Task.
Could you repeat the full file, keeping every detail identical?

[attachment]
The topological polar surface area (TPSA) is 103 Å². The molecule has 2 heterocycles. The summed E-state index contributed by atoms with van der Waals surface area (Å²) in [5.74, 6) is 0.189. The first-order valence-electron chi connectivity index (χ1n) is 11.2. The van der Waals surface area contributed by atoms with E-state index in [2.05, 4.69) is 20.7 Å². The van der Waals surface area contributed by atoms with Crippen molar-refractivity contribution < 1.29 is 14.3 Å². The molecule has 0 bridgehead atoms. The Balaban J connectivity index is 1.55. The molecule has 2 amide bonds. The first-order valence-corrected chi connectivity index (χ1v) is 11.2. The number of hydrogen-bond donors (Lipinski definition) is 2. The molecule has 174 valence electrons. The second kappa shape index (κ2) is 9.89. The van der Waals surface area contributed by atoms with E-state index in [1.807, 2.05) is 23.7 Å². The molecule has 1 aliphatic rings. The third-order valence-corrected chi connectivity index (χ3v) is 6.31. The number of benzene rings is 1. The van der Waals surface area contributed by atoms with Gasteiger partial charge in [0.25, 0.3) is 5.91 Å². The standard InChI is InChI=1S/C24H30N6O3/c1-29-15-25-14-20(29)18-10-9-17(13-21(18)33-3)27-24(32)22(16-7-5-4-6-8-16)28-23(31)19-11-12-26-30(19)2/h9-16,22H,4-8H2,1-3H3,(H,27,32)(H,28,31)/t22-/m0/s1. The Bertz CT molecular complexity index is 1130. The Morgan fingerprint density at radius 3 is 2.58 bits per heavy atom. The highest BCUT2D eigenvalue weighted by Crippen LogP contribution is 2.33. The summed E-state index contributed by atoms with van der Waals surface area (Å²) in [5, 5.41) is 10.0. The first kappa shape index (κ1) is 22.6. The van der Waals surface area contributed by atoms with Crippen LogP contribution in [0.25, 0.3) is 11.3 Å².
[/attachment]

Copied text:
The topological polar surface area (TPSA) is 103 Å². The molecule has 2 heterocycles. The summed E-state index contributed by atoms with van der Waals surface area (Å²) in [5.74, 6) is 0.189. The first-order valence-electron chi connectivity index (χ1n) is 11.2. The van der Waals surface area contributed by atoms with E-state index in [2.05, 4.69) is 20.7 Å². The van der Waals surface area contributed by atoms with Crippen molar-refractivity contribution < 1.29 is 14.3 Å². The molecule has 0 bridgehead atoms. The Balaban J connectivity index is 1.55. The molecule has 2 amide bonds. The first-order valence-corrected chi connectivity index (χ1v) is 11.2. The number of hydrogen-bond donors (Lipinski definition) is 2. The molecule has 174 valence electrons. The second kappa shape index (κ2) is 9.89. The van der Waals surface area contributed by atoms with E-state index in [1.807, 2.05) is 23.7 Å². The molecule has 1 aliphatic rings. The third-order valence-corrected chi connectivity index (χ3v) is 6.31. The number of benzene rings is 1. The van der Waals surface area contributed by atoms with Gasteiger partial charge in [0.25, 0.3) is 5.91 Å². The standard InChI is InChI=1S/C24H30N6O3/c1-29-15-25-14-20(29)18-10-9-17(13-21(18)33-3)27-24(32)22(16-7-5-4-6-8-16)28-23(31)19-11-12-26-30(19)2/h9-16,22H,4-8H2,1-3H3,(H,27,32)(H,28,31)/t22-/m0/s1. The Bertz CT molecular complexity index is 1130. The Morgan fingerprint density at radius 3 is 2.58 bits per heavy atom. The highest BCUT2D eigenvalue weighted by Crippen LogP contribution is 2.33. The summed E-state index contributed by atoms with van der Waals surface area (Å²) in [5, 5.41) is 10.0. The first kappa shape index (κ1) is 22.6. The van der Waals surface area contributed by atoms with Crippen LogP contribution in [0.25, 0.3) is 11.3 Å².